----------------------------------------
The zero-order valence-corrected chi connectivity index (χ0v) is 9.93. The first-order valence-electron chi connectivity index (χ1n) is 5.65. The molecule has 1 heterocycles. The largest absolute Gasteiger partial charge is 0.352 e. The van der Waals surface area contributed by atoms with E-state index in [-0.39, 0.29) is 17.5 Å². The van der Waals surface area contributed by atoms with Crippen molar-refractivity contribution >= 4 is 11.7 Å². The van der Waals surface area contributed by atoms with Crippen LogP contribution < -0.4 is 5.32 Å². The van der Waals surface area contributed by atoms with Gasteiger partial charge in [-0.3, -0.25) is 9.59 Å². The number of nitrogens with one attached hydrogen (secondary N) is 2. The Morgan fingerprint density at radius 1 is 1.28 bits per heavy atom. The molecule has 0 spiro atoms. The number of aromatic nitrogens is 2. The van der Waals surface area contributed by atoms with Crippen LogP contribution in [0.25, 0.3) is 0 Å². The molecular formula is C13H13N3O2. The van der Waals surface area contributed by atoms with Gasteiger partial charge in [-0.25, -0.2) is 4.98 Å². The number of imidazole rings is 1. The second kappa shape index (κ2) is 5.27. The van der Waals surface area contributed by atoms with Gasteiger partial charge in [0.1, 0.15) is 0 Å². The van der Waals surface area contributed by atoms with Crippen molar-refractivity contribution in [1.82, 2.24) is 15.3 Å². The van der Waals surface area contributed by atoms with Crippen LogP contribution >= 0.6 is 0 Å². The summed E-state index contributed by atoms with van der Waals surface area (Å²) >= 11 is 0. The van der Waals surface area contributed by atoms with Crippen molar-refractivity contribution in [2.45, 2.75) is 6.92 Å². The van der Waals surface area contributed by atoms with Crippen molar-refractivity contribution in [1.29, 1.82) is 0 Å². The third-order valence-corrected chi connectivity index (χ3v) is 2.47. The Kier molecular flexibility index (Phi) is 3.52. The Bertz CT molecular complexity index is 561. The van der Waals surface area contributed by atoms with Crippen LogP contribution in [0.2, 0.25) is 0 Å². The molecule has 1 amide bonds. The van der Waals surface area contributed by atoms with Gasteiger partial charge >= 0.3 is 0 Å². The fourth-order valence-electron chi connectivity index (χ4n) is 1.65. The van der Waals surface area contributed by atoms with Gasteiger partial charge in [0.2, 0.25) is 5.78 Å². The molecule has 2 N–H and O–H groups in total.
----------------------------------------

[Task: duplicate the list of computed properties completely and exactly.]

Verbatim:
The zero-order valence-corrected chi connectivity index (χ0v) is 9.93. The first-order valence-electron chi connectivity index (χ1n) is 5.65. The molecule has 1 heterocycles. The largest absolute Gasteiger partial charge is 0.352 e. The van der Waals surface area contributed by atoms with E-state index in [-0.39, 0.29) is 17.5 Å². The van der Waals surface area contributed by atoms with Crippen molar-refractivity contribution >= 4 is 11.7 Å². The van der Waals surface area contributed by atoms with Crippen LogP contribution < -0.4 is 5.32 Å². The van der Waals surface area contributed by atoms with Gasteiger partial charge in [-0.3, -0.25) is 9.59 Å². The number of nitrogens with one attached hydrogen (secondary N) is 2. The Morgan fingerprint density at radius 1 is 1.28 bits per heavy atom. The molecule has 0 spiro atoms. The number of aromatic nitrogens is 2. The van der Waals surface area contributed by atoms with Crippen LogP contribution in [0.25, 0.3) is 0 Å². The molecular formula is C13H13N3O2. The van der Waals surface area contributed by atoms with Gasteiger partial charge in [-0.25, -0.2) is 4.98 Å². The number of imidazole rings is 1. The second kappa shape index (κ2) is 5.27. The van der Waals surface area contributed by atoms with Gasteiger partial charge in [0.1, 0.15) is 0 Å². The van der Waals surface area contributed by atoms with Crippen molar-refractivity contribution in [1.82, 2.24) is 15.3 Å². The van der Waals surface area contributed by atoms with Crippen LogP contribution >= 0.6 is 0 Å². The summed E-state index contributed by atoms with van der Waals surface area (Å²) >= 11 is 0. The van der Waals surface area contributed by atoms with Crippen molar-refractivity contribution in [2.45, 2.75) is 6.92 Å². The van der Waals surface area contributed by atoms with Crippen molar-refractivity contribution in [1.29, 1.82) is 0 Å². The third-order valence-corrected chi connectivity index (χ3v) is 2.47. The Kier molecular flexibility index (Phi) is 3.52. The Bertz CT molecular complexity index is 561. The van der Waals surface area contributed by atoms with Crippen LogP contribution in [0.2, 0.25) is 0 Å². The molecule has 1 amide bonds. The van der Waals surface area contributed by atoms with Gasteiger partial charge >= 0.3 is 0 Å². The fourth-order valence-electron chi connectivity index (χ4n) is 1.65. The van der Waals surface area contributed by atoms with Gasteiger partial charge in [0.2, 0.25) is 5.78 Å². The molecule has 2 N–H and O–H groups in total.